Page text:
what if I tell you your luthier is incompetent, a soundpost crack requires an expensive soundpost patch on the inside, just gluing the crack will not work, and that alone costs about $1000, then you have a bassbar crack, another expensive repair.
Well, maybe he is. I wouldn’t know, I’m not a luthier myself. Still, had he asked me for 1000-2000€, I wouldn’t have accepted because it’s simply not worth it, as you all so well said.
It all depends on the hourly rate of the repair luthier for this work. In a USA shop expect it to be $100/hour perhaps this is to be done for 10€/hour.
I'd certainly go ahead with the work. 20 years ago I spent about $500 Canadian to repair a similar old German violin that I'd inherited from a long-deceased cousin of my grand-mother's. I thought it well worth the investment at the time, since it had some sentimental value to me. The luthier re-glued the seams, repaired some cracks in the top plate, and fitted it out with decent pegs, bridge, tailpiece and chin-rest. It cost more money than the fiddle was worth, but after the repairs it sounded pretty good, and twenty years later I still use it from time to time. I've learned to enjoy its tinny old-time fiddle sound, and most people who have tried it agree that it's way better than most modern Chinese student violins. It has a label which says "Stradivarius Made in Germany", and "Conservatory Violin" stamped on the scroll, which seems truthful enough. It was purchased from Eaton's Catalogue (the Canadian equivalent of Sears) in 1901 for the princely sum of two dollars. Fortunately I have a good violin for my main instrument.
At auction a few months ago I picked up a violin possibly from the same workshop, except that mine bears the legend "Concert violin", carved or stamped into a flat shield on the back of the scroll where the fluting has been interrupted. I guess this is a grade up from the "conservatory"! The next higher grade I think must be this one:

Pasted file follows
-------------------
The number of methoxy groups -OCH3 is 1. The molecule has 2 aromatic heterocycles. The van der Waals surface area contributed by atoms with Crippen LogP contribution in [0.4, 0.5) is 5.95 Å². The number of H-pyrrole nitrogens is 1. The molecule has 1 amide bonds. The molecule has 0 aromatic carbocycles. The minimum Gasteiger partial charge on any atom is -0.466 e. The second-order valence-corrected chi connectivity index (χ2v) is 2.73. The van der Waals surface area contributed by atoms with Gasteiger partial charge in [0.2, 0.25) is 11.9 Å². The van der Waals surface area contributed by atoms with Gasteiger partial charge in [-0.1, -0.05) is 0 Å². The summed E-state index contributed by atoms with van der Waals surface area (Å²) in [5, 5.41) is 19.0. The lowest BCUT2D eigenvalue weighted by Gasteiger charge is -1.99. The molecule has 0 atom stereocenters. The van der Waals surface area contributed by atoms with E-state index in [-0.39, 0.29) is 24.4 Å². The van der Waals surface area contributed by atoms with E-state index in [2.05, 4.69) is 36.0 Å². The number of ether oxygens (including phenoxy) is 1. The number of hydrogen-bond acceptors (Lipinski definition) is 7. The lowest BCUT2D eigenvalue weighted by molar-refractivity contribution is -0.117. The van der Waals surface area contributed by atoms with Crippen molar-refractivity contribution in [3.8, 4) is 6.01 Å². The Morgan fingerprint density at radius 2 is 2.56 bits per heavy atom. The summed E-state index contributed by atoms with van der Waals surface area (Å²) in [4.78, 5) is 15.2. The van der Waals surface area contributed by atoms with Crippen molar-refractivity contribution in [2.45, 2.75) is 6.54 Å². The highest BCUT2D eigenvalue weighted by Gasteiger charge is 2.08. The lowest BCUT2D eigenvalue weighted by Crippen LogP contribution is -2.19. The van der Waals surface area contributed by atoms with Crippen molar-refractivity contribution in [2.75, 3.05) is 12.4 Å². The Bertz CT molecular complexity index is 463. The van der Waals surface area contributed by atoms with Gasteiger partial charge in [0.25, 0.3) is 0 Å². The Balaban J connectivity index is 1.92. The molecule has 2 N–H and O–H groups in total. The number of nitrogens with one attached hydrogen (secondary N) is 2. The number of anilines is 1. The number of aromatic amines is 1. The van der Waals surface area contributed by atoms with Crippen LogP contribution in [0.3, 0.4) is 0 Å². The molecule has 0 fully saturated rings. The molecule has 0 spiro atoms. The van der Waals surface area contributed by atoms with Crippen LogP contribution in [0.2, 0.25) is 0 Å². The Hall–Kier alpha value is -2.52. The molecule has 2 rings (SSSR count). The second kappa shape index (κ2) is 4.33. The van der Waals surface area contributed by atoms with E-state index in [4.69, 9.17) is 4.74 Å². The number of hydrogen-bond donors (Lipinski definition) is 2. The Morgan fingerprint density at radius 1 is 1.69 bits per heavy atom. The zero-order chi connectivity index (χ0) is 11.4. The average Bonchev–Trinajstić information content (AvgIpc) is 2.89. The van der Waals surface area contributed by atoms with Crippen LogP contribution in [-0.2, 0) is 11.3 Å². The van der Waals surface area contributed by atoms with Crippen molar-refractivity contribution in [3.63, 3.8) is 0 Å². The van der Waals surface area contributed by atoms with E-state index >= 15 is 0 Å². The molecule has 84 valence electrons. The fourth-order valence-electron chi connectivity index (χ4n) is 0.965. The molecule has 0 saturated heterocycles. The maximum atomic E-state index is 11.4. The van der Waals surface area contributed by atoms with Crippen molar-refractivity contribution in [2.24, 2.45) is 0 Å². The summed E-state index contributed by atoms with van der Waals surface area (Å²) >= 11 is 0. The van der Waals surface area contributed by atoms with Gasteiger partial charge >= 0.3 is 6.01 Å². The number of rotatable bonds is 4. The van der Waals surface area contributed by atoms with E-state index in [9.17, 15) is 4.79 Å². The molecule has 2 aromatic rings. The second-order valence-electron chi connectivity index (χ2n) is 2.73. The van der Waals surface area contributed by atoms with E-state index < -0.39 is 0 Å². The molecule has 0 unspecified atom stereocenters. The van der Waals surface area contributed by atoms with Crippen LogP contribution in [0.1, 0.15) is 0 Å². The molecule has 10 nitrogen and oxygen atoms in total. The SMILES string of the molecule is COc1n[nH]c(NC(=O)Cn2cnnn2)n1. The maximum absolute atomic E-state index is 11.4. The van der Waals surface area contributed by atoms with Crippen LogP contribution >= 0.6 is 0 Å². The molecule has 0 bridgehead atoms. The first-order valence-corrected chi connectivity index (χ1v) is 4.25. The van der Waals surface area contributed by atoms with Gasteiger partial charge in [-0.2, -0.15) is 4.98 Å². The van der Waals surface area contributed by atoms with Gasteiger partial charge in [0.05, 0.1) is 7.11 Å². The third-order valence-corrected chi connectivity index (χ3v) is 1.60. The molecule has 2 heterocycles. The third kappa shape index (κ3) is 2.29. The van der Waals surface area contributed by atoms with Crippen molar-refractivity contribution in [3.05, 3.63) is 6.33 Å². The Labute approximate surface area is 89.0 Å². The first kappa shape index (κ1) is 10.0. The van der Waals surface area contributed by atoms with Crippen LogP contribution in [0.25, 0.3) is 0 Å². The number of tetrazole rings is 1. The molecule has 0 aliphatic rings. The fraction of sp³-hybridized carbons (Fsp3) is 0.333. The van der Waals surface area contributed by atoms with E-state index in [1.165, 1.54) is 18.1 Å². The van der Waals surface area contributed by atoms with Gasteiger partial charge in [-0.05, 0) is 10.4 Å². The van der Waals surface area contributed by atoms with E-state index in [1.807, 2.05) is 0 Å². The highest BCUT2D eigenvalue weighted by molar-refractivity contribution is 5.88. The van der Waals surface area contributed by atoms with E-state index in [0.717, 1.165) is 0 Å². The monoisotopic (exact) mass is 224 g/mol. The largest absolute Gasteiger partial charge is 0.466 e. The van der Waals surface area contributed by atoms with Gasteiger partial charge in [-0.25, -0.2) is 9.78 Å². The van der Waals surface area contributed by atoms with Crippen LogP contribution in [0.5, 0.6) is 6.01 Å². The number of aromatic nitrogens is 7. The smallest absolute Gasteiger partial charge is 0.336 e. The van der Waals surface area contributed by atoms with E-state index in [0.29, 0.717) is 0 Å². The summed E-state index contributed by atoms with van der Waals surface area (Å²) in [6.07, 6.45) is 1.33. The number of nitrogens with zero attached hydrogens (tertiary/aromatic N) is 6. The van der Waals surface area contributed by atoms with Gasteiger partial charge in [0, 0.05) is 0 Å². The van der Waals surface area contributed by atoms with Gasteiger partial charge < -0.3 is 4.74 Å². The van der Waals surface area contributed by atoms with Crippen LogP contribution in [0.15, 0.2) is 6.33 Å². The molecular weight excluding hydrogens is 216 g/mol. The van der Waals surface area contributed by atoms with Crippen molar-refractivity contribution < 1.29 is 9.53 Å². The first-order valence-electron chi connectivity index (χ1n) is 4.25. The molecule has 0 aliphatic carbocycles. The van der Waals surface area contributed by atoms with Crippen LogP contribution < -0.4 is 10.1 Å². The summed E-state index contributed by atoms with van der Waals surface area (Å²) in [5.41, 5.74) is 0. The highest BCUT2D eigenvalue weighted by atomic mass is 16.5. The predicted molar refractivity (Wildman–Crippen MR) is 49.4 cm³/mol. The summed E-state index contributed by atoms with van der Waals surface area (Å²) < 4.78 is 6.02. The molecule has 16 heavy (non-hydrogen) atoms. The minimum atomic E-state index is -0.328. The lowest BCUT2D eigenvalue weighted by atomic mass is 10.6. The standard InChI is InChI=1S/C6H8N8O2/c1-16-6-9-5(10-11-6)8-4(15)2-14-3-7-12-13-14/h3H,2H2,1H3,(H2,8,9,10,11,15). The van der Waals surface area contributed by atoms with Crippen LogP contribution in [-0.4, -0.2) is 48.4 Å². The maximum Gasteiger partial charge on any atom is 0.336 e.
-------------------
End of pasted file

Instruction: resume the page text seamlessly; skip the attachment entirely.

Less than €200 to make it playable? Please do a follow-up once it's done? I would love to see it once restored. :)
I agree with Lyndon on this.
Just for the sake of curiosity and historical comparison, the price of mail-order German factory violins in Eaton's Catalogue -- Canadian equivalent of Sears -- for Spring and Summer of the year 1901 ranged from $1.00 for the cheapest model to $12.00 for the most expensive. They had 8 different models. The high-end fiddle listed as #313, for example, was described as "Conservatory Straduarius [sic], brown and amber shade, highly polished, fine trimmings, well made and good tone, a splendid instrument, $10.00". Three dollars would get you, in their words, "the best violin on the market for the money." They had seven violin bows, ranging from 25 cents for a maple bow with black frog and bone button, to the very top of their line: "Pernambuco, ebony frog, full German silver trimmed, pearl slide and eye, fine quality, $2.00". Strings were 10c each, 40c per set, or for the better "Imperial" grade, E, A, and D 20c each,; G, 30c each.
Mr. Andrew Victor makes an excellent point. Please note that this repair shop is located in a country which is struggling with the crisis. While 200€ might not appear to be a lot to someone like me, who doesn’t live here anymore, it is still a considerable amount of money for the people here who make on average maybe 700€ a month.
That makes quite a difference! Same apartment in Vancouver could be $2000 and up which would male Lyndon's estimate and your luthiers estimate pretty much equivalent.